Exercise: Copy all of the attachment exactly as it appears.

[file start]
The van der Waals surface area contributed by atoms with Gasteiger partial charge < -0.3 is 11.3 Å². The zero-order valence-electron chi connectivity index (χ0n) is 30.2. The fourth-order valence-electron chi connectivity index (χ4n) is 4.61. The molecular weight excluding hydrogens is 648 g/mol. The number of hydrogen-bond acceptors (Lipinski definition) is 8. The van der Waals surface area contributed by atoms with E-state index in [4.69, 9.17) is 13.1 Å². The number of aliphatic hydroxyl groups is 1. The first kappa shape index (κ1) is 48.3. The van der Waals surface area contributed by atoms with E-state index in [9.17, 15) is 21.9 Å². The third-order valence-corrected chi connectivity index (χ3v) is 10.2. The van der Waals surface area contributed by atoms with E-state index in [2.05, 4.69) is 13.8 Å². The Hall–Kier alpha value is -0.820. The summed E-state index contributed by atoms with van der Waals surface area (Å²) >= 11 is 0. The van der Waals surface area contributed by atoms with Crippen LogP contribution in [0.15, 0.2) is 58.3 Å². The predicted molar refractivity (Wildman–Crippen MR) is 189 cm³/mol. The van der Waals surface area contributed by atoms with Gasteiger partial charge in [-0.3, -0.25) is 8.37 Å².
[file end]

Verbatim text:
The van der Waals surface area contributed by atoms with Gasteiger partial charge < -0.3 is 11.3 Å². The zero-order valence-electron chi connectivity index (χ0n) is 30.2. The fourth-order valence-electron chi connectivity index (χ4n) is 4.61. The molecular weight excluding hydrogens is 648 g/mol. The number of hydrogen-bond acceptors (Lipinski definition) is 8. The van der Waals surface area contributed by atoms with E-state index in [4.69, 9.17) is 13.1 Å². The number of aliphatic hydroxyl groups is 1. The first kappa shape index (κ1) is 48.3. The van der Waals surface area contributed by atoms with E-state index in [9.17, 15) is 21.9 Å². The third-order valence-corrected chi connectivity index (χ3v) is 10.2. The van der Waals surface area contributed by atoms with E-state index in [2.05, 4.69) is 13.8 Å². The Hall–Kier alpha value is -0.820. The summed E-state index contributed by atoms with van der Waals surface area (Å²) >= 11 is 0. The van der Waals surface area contributed by atoms with Crippen LogP contribution in [0.15, 0.2) is 58.3 Å². The predicted molar refractivity (Wildman–Crippen MR) is 189 cm³/mol. The van der Waals surface area contributed by atoms with Gasteiger partial charge in [-0.3, -0.25) is 8.37 Å².